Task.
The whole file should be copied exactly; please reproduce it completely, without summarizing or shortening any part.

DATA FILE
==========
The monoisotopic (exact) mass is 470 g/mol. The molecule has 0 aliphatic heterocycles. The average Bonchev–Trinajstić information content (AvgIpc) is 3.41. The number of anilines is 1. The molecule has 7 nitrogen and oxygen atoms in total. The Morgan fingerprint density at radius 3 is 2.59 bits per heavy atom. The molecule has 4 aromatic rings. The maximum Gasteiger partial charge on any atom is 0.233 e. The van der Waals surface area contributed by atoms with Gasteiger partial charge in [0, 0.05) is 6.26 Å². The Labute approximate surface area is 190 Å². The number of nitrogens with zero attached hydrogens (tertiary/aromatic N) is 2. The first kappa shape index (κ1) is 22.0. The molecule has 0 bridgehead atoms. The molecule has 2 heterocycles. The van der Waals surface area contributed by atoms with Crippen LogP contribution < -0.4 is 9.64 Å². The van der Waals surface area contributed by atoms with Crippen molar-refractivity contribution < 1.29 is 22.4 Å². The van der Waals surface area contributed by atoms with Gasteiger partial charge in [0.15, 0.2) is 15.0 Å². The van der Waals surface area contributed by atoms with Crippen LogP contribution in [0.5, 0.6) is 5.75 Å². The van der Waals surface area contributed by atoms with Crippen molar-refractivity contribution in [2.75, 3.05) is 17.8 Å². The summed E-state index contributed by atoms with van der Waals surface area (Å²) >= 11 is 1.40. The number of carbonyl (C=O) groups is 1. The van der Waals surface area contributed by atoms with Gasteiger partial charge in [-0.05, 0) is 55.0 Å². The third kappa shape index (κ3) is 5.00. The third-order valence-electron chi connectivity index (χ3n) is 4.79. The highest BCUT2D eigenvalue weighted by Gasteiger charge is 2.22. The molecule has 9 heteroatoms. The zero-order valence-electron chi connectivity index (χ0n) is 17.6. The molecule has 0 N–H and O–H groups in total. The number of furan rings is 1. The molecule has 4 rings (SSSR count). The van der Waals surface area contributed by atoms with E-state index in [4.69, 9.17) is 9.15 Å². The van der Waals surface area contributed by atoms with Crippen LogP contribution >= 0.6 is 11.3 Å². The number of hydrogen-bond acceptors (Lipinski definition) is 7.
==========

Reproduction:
The monoisotopic (exact) mass is 470 g/mol. The molecule has 0 aliphatic heterocycles. The average Bonchev–Trinajstić information content (AvgIpc) is 3.41. The number of anilines is 1. The molecule has 7 nitrogen and oxygen atoms in total. The Morgan fingerprint density at radius 3 is 2.59 bits per heavy atom. The molecule has 4 aromatic rings. The maximum Gasteiger partial charge on any atom is 0.233 e. The van der Waals surface area contributed by atoms with Gasteiger partial charge in [0, 0.05) is 6.26 Å². The Labute approximate surface area is 190 Å². The number of nitrogens with zero attached hydrogens (tertiary/aromatic N) is 2. The first kappa shape index (κ1) is 22.0. The molecule has 0 bridgehead atoms. The molecule has 2 heterocycles. The van der Waals surface area contributed by atoms with Crippen LogP contribution < -0.4 is 9.64 Å². The van der Waals surface area contributed by atoms with Crippen molar-refractivity contribution < 1.29 is 22.4 Å². The van der Waals surface area contributed by atoms with Gasteiger partial charge in [0.15, 0.2) is 15.0 Å². The van der Waals surface area contributed by atoms with Crippen LogP contribution in [0.5, 0.6) is 5.75 Å². The van der Waals surface area contributed by atoms with Crippen molar-refractivity contribution in [2.75, 3.05) is 17.8 Å². The summed E-state index contributed by atoms with van der Waals surface area (Å²) >= 11 is 1.40. The number of carbonyl (C=O) groups is 1. The van der Waals surface area contributed by atoms with Gasteiger partial charge in [-0.05, 0) is 55.0 Å². The third kappa shape index (κ3) is 5.00. The third-order valence-electron chi connectivity index (χ3n) is 4.79. The highest BCUT2D eigenvalue weighted by Gasteiger charge is 2.22. The molecule has 9 heteroatoms. The zero-order valence-electron chi connectivity index (χ0n) is 17.6. The molecule has 0 N–H and O–H groups in total. The number of furan rings is 1. The molecule has 4 rings (SSSR count). The van der Waals surface area contributed by atoms with E-state index in [4.69, 9.17) is 9.15 Å². The van der Waals surface area contributed by atoms with Crippen LogP contribution >= 0.6 is 11.3 Å². The number of hydrogen-bond acceptors (Lipinski definition) is 7.